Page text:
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Forklift Safety

Did you know that most fatalities occur when a worker is crushed by a forklift that has overturned or fallen from a loading dock?  Each year in the United States, nearly 100 workers are killed and another 20,000 are seriously injured in forklift–related incidents.

Tips & Resources for Creating a Safe Work Environment: People & Forklifts

The three most common forklift related fatalities involve, forklift overturns, workers on foot being struck by forklifts and workers falling from forklifts.  These fatalities indicate that many workers and employers are not using or may be unaware of safety procedures and the proper use of forklifts to reduce the risk of injury and death.

Steps you can take to create a safer work environment between people and equipment:

  • Do not operate a forklift unless you have been trained.  Have a Certification Program in place before people operate a forklift. It is a violation of Federal law for anyone under 18 years of age to operate a forklift or for anyone over 18 years of age who is not properly trained and certified. 
  • Use the seatbelt.  Statistics show that if a forklift tips or falls, the natural reaction is to jump off and injury or death is far more likely if the operator attempts to jump.  The safest place is in the seat and the seatbelt is the restraint system that ensures the operator stays put.
  • Report damage or any problems that occur during your shift to your manager.  Implement a Pre-Operation Safety Checklist for the operator to use for a quick review of the equipment before each shift.
  • Do not raise or lower the forks while the forklift is moving.  This can cause instability if you are carrying a load and you could puncture someone or something if you have a collision.  Always have the forks in a negative pitch as low to the floor as practical adjusting the height when the terrain warrants.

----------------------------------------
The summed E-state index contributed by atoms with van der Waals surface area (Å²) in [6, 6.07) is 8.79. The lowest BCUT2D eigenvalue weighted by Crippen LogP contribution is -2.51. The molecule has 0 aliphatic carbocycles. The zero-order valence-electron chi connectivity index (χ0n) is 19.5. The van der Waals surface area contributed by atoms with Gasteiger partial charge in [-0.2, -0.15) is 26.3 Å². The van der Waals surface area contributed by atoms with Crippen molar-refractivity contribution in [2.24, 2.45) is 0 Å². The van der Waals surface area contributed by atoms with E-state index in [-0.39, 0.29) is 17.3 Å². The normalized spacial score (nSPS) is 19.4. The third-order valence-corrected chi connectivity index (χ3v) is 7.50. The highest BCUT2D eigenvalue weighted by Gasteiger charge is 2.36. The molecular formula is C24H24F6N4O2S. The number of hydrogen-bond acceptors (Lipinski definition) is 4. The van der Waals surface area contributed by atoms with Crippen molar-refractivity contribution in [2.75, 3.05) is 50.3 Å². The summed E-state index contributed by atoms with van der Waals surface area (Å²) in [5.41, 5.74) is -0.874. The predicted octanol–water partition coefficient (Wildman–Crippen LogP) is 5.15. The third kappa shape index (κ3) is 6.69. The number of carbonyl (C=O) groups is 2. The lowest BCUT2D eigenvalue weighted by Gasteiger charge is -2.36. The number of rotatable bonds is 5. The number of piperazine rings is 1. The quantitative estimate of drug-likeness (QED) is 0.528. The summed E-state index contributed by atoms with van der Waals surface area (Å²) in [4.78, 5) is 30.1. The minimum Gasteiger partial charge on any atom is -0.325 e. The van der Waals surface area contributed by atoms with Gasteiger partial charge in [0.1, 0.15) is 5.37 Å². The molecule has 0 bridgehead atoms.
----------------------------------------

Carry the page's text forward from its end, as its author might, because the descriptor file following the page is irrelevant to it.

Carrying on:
• SPEED – Operate the forklift at a speed that will allow it to be stopped safety.  Never exceed 5 mph.
  • SLOW DOWN – sound horns at cross isles and watch for others.  While OSHA states that pedestrians have the right of way, a human body will not win if it collides with an 11,000 lb. hunk of metal!  Sounding the horn will alert people of what’s coming.
  • Do not allow passengers to catch a ride.  While this one seems obvious; a forklift is not a toy.

Training

OSHA (www.osha.gov) has spread the Final Rule for Powered Industrial Truck Operator Training (Forklifts), which became effective March 1, 1999.  This rule requires that employers ensure that industrial truck operators receive both hands-on and formal training by a qualified trainerRefresher training must be provided when there is an accident or a new miss incident.  The performance of all lift operators must be evaluated at least once every three years. 

Resources

To make sure your company is up to date with the most recent forklift safety and training:  www.osha.gov

OSHA Quick Takes:  https://www.osha.gov/SLTC/etools/pit/operations/loadcomposition.html

Pre-Operation Checklist:  https://www.osha.gov/SLTC/etools/pit/operations/servicing.html#preoperation

OSHA Pocket Guide:  https://www.osha.gov/Publications/3220_Warehouse.pdf

 

Written By: Jennifer Lloyd, Payroll Administrator. Jennifer is also the administrator for North Coast Electric’s safety programs.

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